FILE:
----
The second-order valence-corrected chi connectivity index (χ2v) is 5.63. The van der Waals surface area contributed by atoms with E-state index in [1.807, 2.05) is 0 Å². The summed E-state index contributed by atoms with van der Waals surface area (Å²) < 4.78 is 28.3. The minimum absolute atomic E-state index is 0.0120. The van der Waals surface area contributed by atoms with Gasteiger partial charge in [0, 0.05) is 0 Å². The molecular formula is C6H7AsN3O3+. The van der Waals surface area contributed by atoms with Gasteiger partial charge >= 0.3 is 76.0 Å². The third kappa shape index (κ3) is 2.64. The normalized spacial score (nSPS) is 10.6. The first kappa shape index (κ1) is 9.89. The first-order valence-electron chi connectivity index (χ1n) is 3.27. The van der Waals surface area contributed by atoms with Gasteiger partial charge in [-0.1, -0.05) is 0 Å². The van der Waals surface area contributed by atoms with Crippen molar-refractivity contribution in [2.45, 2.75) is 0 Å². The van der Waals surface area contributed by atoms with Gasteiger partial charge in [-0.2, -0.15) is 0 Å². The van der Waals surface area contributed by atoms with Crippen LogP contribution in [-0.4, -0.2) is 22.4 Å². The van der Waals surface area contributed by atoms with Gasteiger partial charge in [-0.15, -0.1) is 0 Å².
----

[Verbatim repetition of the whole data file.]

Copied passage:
The second-order valence-corrected chi connectivity index (χ2v) is 5.63. The van der Waals surface area contributed by atoms with E-state index in [1.807, 2.05) is 0 Å². The summed E-state index contributed by atoms with van der Waals surface area (Å²) < 4.78 is 28.3. The minimum absolute atomic E-state index is 0.0120. The van der Waals surface area contributed by atoms with Gasteiger partial charge in [0, 0.05) is 0 Å². The molecular formula is C6H7AsN3O3+. The van der Waals surface area contributed by atoms with Gasteiger partial charge >= 0.3 is 76.0 Å². The third kappa shape index (κ3) is 2.64. The normalized spacial score (nSPS) is 10.6. The first kappa shape index (κ1) is 9.89. The first-order valence-electron chi connectivity index (χ1n) is 3.27. The van der Waals surface area contributed by atoms with Gasteiger partial charge in [-0.1, -0.05) is 0 Å². The van der Waals surface area contributed by atoms with Crippen molar-refractivity contribution in [2.45, 2.75) is 0 Å². The van der Waals surface area contributed by atoms with Gasteiger partial charge in [-0.2, -0.15) is 0 Å². The van der Waals surface area contributed by atoms with Crippen LogP contribution in [-0.4, -0.2) is 22.4 Å². The van der Waals surface area contributed by atoms with Gasteiger partial charge in [-0.15, -0.1) is 0 Å².